Among the many artist researchers that have enabled me to realize my work I would like to name three here: Firstly, Emma Cocker whose exploration of spaces of not-knowing, aesthetic precision and perseverant coherence are a constant reference in my work. See No Telos! and the first publication of the SAR-Special Interest Group Language-Based Artistic Research.  Secondly, two film makers that fundamentally influence my approach to this medium: See Heinz Emigholz, whose film, among many others, Goff in the Desert changed my way of looking at architecture (see:; and James Benning, whose film Thirteen Lakes has been a key stone of my visual thinking (see: I considered both artists – artist researchers in my opinion – to be masters of the practice of framing.

Li Tianbing, Lost Childhood, PARALLEL (2020). Online Exhibition. Wang Peng, Passing Through Beijing (2016). Video. Maggie Nelson, The Argonauts (2015). Book.

Hannah Williams, ‘Drifting Through the Louvre: A Local Guide to the French Academy.’ In S. Sloboda & M. Yonan (eds.). Eighteenth-Century Art Worlds: Global and Local Geographies of Art (New York: Bloomsbury Visual Arts, 2019) 171–190. Iain Sinclair, The Last London: True Fictions from an Unreal City,  2017). La Friche Belle de Mai, a cultural arts centre building in Marseille.

The work of Emma Cheatle has inspired and guided development of my writing practice, and my writing of architectural history. In ‘Writing Walking: Ficto-critical Routes through Eighteenth-century London’ – published as a chapter in Writing Architectures: Ficto-Critical Approaches, a collection of wonderful, temporal and spatial, embodied and material writing edited by Hélène Frichot and Naomi Stead – Cheatle writes the historic site through writing intersecting the everyday and the intimate, the narrative and the descriptive. Cheatle feels proximate and present to the reader – careful, vulnerable, attentive, revealing – the subjects and objects of study resonate and reform on the page. I would wish to invoke similar intimacy and accuracy in my work.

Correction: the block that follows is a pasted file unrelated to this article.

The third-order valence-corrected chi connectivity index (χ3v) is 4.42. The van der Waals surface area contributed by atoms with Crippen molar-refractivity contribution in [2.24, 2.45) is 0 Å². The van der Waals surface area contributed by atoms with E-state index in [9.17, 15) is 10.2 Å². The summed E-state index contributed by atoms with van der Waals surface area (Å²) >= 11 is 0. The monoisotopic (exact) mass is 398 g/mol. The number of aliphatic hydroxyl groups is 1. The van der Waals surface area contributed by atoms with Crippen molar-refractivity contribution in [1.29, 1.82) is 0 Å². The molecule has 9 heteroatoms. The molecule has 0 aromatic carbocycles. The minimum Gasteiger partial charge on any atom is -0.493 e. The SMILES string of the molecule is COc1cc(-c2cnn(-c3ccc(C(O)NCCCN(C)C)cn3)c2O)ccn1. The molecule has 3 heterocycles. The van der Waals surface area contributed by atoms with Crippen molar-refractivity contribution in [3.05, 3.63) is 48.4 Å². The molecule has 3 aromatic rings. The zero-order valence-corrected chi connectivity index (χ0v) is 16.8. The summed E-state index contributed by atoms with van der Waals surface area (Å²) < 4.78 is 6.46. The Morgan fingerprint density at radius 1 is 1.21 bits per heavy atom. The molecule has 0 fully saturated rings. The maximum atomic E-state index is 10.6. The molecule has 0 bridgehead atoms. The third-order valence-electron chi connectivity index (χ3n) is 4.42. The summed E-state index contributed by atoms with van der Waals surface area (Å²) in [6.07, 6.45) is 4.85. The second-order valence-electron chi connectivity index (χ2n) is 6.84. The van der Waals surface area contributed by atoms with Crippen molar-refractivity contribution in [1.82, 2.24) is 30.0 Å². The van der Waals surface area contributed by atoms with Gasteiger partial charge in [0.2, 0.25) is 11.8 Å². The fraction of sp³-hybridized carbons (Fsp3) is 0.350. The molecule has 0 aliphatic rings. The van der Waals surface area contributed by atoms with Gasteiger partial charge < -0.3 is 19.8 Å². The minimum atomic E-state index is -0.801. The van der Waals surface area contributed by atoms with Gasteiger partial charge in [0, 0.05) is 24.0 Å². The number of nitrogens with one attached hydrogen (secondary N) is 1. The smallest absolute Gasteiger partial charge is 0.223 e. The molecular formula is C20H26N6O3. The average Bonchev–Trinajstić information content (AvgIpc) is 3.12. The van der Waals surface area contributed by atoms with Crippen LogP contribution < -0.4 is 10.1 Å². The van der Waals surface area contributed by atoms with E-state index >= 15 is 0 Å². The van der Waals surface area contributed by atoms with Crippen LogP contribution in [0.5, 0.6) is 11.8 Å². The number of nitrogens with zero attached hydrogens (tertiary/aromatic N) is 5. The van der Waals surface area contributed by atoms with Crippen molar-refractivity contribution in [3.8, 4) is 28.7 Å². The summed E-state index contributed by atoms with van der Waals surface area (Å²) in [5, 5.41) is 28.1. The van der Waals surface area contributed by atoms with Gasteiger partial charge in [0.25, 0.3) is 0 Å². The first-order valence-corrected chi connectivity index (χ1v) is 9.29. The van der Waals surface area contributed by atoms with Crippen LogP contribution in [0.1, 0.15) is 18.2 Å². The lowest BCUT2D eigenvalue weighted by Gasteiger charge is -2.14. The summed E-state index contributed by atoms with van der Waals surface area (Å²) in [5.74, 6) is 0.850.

In Stud: Architectures of Masculinity (1996), Joel Sanders intended to provoke and stimulate debate in the field of critical theory of and for architecture, queer space, and in the contested community of architecture, art and criticism practice. Stud demonstrates an inter-textual dialogue concerned with spaces of absence and exile, and the representation of shifting, provisional identities and images constructed between subject and object, matter and imprint. Stud challenged disciplinary boundaries. In the book’s structure, the coordinated juxtaposition of contributions from an inter-disciplinary field of authors, in its form, an exchange of ideas between image and text are offered, and in its content, the book posits questions of masculinity, gender, and sexuality on spatial, artistic, and critical terms. My work seeks to pay close attention to structure, form, and content, working across the disciplines in strategic, intersectional ways whilst remaining ‘alert to cadences’ in the discrete sites of meaning production.

In The Poetics of Space, Gaston Bachelard essays our first home and the conditioning effect upon the development of our spatial, temporal patterns of movement and positioning. Brian Dillon suggests it is the space of the home itself which plays out over time through this embodiment, ‘It is the empty volume that we get used to, that makes our bodies move in particular ways, that forms habits and physical attitudes which persist, awkwardly, after we have left.I return to Brian Dillon’s articulate, precise, and intimate writing frequently. In the Dark Room: A Journey in Memory, (2006) forms an unflinching examination of memory and loss, childhood and the self with poise and accuracy. It is profoundly moving writing, and a continued source of both inspiration and solace.